# The easy way to get started with property based testing

There seems to be a common impression that property based testing is really for when you have code that manipulates perfect platonic objects with elegant algebraic relationships between them.

And, well, don’t get me wrong. When you do have those, property-based testing really shines. It’s an incredibly powerful way to test them, and it works really well.

But… that’s mostly because this is a realm that is incredibly easy to test compared to the complexity of getting it right, so almost anything you can do to improve your testing will help it. It’s less that that’s what property based testing is good for, and more that it’s easy to try new things when you’re playing testing on easy mode.

Here’s a recipe for getting started when you’re not playing testing on easy mode:

1. Pick a function in your code base that you want to be better tested
2. Call it with random data

This will possibly require you to figure out how to generate your domain objects. Hypothesis has a pretty extensive library of tools for generating custom types, but if you can try to start somewhere where the types you need aren’t too complicated to generate.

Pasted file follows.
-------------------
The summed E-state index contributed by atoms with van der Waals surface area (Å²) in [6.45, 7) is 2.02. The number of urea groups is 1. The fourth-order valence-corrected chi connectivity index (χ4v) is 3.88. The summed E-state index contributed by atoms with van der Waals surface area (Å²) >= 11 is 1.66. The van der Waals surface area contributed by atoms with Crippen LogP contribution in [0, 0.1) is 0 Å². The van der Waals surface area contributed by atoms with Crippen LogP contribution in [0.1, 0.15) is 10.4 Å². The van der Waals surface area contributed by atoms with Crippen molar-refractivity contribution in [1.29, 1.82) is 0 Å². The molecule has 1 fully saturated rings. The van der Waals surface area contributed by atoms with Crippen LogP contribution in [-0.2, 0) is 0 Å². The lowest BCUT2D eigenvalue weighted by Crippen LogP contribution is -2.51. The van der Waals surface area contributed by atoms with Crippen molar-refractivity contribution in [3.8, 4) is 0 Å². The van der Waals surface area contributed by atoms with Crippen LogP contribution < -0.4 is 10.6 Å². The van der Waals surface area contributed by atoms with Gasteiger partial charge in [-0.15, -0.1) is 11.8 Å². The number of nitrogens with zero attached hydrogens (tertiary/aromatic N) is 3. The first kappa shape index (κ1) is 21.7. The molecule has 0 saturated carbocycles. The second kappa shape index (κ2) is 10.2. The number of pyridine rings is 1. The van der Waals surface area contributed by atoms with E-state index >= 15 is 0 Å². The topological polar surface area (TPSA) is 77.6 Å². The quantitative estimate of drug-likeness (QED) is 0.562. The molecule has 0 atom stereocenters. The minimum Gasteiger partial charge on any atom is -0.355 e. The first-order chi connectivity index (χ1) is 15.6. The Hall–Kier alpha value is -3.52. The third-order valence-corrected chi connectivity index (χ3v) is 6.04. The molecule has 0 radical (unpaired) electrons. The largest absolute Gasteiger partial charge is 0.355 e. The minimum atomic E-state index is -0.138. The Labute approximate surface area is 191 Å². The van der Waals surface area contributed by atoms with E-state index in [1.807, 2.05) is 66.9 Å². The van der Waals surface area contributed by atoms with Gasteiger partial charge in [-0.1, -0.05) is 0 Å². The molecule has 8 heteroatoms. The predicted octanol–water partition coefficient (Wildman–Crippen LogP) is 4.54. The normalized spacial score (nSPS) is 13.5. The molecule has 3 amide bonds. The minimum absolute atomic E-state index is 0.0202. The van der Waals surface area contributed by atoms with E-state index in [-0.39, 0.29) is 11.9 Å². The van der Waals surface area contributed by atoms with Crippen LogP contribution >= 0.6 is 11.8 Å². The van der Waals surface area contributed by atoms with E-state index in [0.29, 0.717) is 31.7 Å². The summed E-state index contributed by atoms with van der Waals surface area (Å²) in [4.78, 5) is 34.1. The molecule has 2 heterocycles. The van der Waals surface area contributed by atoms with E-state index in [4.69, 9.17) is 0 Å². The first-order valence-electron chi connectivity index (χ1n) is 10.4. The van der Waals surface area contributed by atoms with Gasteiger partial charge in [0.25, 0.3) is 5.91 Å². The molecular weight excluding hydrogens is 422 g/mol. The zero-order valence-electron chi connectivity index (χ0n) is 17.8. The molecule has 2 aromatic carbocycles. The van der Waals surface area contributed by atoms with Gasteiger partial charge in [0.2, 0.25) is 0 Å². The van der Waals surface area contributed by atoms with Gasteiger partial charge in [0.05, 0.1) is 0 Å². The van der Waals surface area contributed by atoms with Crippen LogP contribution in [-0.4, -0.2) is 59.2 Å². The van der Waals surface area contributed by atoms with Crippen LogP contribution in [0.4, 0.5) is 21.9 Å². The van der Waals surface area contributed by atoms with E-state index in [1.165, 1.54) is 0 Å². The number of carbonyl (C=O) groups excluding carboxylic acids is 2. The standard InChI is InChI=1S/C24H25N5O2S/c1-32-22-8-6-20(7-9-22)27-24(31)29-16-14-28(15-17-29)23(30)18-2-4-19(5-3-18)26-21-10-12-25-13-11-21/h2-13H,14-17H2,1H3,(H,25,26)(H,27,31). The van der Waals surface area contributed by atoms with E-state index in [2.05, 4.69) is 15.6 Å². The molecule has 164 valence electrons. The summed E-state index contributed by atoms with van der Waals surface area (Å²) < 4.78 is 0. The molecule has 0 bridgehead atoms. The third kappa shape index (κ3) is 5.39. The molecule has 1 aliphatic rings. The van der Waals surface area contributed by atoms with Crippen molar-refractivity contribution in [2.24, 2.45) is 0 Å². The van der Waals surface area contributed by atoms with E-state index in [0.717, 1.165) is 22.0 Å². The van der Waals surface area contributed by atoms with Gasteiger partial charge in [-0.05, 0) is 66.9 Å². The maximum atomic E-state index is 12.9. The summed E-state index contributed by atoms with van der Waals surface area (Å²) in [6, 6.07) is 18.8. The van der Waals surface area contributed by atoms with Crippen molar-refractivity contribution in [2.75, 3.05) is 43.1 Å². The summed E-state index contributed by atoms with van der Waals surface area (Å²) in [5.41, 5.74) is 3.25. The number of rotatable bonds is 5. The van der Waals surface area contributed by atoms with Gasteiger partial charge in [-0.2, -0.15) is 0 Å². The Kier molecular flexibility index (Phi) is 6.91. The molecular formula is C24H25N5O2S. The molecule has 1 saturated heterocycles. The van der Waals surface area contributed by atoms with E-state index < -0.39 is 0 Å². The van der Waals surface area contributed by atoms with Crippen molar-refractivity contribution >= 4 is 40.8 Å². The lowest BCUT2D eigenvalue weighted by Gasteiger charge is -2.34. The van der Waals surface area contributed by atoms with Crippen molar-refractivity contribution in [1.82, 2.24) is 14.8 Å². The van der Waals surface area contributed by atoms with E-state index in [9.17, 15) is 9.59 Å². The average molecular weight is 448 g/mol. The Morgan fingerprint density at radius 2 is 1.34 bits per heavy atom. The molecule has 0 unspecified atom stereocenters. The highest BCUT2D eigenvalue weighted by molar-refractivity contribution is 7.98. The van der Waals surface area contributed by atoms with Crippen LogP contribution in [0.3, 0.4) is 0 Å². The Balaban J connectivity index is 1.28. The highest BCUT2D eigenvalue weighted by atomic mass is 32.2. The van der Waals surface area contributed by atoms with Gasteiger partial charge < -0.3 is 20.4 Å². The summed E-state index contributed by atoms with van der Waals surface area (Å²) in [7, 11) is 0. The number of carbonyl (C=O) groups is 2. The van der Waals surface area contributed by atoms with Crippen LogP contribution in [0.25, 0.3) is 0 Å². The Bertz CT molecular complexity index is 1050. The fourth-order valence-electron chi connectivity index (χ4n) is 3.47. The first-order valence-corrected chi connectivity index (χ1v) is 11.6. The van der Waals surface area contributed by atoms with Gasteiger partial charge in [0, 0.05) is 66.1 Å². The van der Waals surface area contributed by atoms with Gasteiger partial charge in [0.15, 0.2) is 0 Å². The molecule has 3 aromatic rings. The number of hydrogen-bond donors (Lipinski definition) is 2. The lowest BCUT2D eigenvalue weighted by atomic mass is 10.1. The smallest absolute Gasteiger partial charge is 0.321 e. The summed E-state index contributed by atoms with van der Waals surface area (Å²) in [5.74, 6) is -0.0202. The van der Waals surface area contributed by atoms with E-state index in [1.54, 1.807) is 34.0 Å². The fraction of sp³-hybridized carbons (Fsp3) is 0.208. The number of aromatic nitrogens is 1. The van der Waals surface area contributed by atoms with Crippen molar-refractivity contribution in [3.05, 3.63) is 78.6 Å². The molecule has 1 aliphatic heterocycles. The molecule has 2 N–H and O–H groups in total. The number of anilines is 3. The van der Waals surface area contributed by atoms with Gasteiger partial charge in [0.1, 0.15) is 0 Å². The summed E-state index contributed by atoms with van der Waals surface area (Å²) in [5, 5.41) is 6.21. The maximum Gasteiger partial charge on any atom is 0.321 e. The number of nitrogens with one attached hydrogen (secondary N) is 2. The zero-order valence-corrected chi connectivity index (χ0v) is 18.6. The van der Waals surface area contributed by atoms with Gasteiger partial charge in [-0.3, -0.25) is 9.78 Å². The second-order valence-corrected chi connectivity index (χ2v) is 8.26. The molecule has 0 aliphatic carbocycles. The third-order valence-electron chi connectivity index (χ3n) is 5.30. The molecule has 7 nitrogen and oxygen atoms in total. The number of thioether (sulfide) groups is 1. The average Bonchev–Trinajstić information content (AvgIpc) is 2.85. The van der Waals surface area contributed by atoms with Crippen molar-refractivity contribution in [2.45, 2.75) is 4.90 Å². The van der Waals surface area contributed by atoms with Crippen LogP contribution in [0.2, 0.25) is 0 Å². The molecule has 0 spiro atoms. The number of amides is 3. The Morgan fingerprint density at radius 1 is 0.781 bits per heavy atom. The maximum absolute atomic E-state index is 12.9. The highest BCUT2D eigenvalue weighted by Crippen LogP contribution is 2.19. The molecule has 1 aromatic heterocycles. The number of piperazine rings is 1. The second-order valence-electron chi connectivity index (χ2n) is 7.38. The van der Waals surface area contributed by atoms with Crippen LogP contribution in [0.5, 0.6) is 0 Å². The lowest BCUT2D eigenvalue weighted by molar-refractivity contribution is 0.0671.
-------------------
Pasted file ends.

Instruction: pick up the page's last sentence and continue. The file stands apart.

Chances are actually pretty good that you’ll find something wrong this way if you pick a sufficiently interesting entry point. For example, there’s a long track record of people trying to test interesting properties with their text handling and getting unicode errors when text() gives them something that their code didn’t know how to handle (The astral plane: It’s not just for D&D).

You’ll probably get exceptions here you don’t care about. e.g. some arguments to functions may not be valid. Set up your test to ignore those.

So at this point you’ll have something like this:

from hypothesis import given, reject   @given(some(), strategies()) def test_some_stuff(x, y): try: my_function(x, y) except (Ignorable, Exceptions): reject()

(reject simply filters out the example – you’re trying to find a large number of examples that don’t raise any of those exceptions).

This is already a pretty good starting point and does have a decent tendency to flush out bugs. You’ll often find cases where you forgot some boundary condition and your code misbehaves as a result. But there’s still plenty of room to improve.

There are now two directions you can go in from here:

1. Try to assert some things about the function’s result. Anything at all. What type is it? Can it be None? Does it have any relation at all to the input values that you can check? It doesn’t have to be clever – even very trivial properties are useful here.
2. Start making your code more defensive

The second part is probably the most productive one.

The goal is to turn faulty assumptions in your code into crashes instead of silent corruption of your application state. You can do this in a couple ways:

1. Add argument checking to your functions (Hypothesis uses a dedicated InvalidArgumentException for this case, but you can raise whatever errors you find appropriate)